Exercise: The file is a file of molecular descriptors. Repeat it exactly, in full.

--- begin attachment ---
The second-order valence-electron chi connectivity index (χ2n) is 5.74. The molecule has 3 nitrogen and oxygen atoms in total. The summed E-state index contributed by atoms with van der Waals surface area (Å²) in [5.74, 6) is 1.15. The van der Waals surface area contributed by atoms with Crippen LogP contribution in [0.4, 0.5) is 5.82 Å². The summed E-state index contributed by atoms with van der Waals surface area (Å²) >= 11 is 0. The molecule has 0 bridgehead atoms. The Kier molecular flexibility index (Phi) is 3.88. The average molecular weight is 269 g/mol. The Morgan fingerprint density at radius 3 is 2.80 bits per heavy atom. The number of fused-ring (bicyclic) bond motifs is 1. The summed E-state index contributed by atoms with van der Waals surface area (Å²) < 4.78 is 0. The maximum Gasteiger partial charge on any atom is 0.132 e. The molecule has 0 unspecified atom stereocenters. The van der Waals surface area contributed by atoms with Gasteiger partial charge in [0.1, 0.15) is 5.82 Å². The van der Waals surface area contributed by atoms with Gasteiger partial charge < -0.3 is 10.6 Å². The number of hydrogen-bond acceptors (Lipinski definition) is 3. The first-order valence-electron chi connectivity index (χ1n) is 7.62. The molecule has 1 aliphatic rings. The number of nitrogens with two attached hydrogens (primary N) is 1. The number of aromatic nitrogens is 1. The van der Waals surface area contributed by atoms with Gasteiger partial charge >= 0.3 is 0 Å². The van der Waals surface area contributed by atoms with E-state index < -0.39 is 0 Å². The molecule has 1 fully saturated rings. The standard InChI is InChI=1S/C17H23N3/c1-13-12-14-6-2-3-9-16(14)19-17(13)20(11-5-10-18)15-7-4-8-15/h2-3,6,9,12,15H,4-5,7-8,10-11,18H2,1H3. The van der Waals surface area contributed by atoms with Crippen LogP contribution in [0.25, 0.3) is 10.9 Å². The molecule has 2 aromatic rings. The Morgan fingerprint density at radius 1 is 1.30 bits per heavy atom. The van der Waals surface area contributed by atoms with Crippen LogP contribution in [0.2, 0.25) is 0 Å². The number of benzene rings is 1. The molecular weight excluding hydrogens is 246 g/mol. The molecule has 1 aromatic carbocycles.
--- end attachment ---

The second-order valence-electron chi connectivity index (χ2n) is 5.74. The molecule has 3 nitrogen and oxygen atoms in total. The summed E-state index contributed by atoms with van der Waals surface area (Å²) in [5.74, 6) is 1.15. The van der Waals surface area contributed by atoms with Crippen LogP contribution in [0.4, 0.5) is 5.82 Å². The summed E-state index contributed by atoms with van der Waals surface area (Å²) >= 11 is 0. The molecule has 0 bridgehead atoms. The Kier molecular flexibility index (Phi) is 3.88. The average molecular weight is 269 g/mol. The Morgan fingerprint density at radius 3 is 2.80 bits per heavy atom. The number of fused-ring (bicyclic) bond motifs is 1. The summed E-state index contributed by atoms with van der Waals surface area (Å²) < 4.78 is 0. The maximum Gasteiger partial charge on any atom is 0.132 e. The molecule has 0 unspecified atom stereocenters. The van der Waals surface area contributed by atoms with Gasteiger partial charge in [0.1, 0.15) is 5.82 Å². The van der Waals surface area contributed by atoms with Gasteiger partial charge < -0.3 is 10.6 Å². The number of hydrogen-bond acceptors (Lipinski definition) is 3. The first-order valence-electron chi connectivity index (χ1n) is 7.62. The molecule has 1 aliphatic rings. The number of nitrogens with two attached hydrogens (primary N) is 1. The number of aromatic nitrogens is 1. The van der Waals surface area contributed by atoms with Gasteiger partial charge >= 0.3 is 0 Å². The van der Waals surface area contributed by atoms with E-state index < -0.39 is 0 Å². The molecule has 1 fully saturated rings. The standard InChI is InChI=1S/C17H23N3/c1-13-12-14-6-2-3-9-16(14)19-17(13)20(11-5-10-18)15-7-4-8-15/h2-3,6,9,12,15H,4-5,7-8,10-11,18H2,1H3. The van der Waals surface area contributed by atoms with Crippen LogP contribution in [0.25, 0.3) is 10.9 Å². The molecule has 2 aromatic rings. The Morgan fingerprint density at radius 1 is 1.30 bits per heavy atom. The van der Waals surface area contributed by atoms with Crippen LogP contribution in [0.2, 0.25) is 0 Å². The number of benzene rings is 1. The molecular weight excluding hydrogens is 246 g/mol. The molecule has 1 aromatic carbocycles.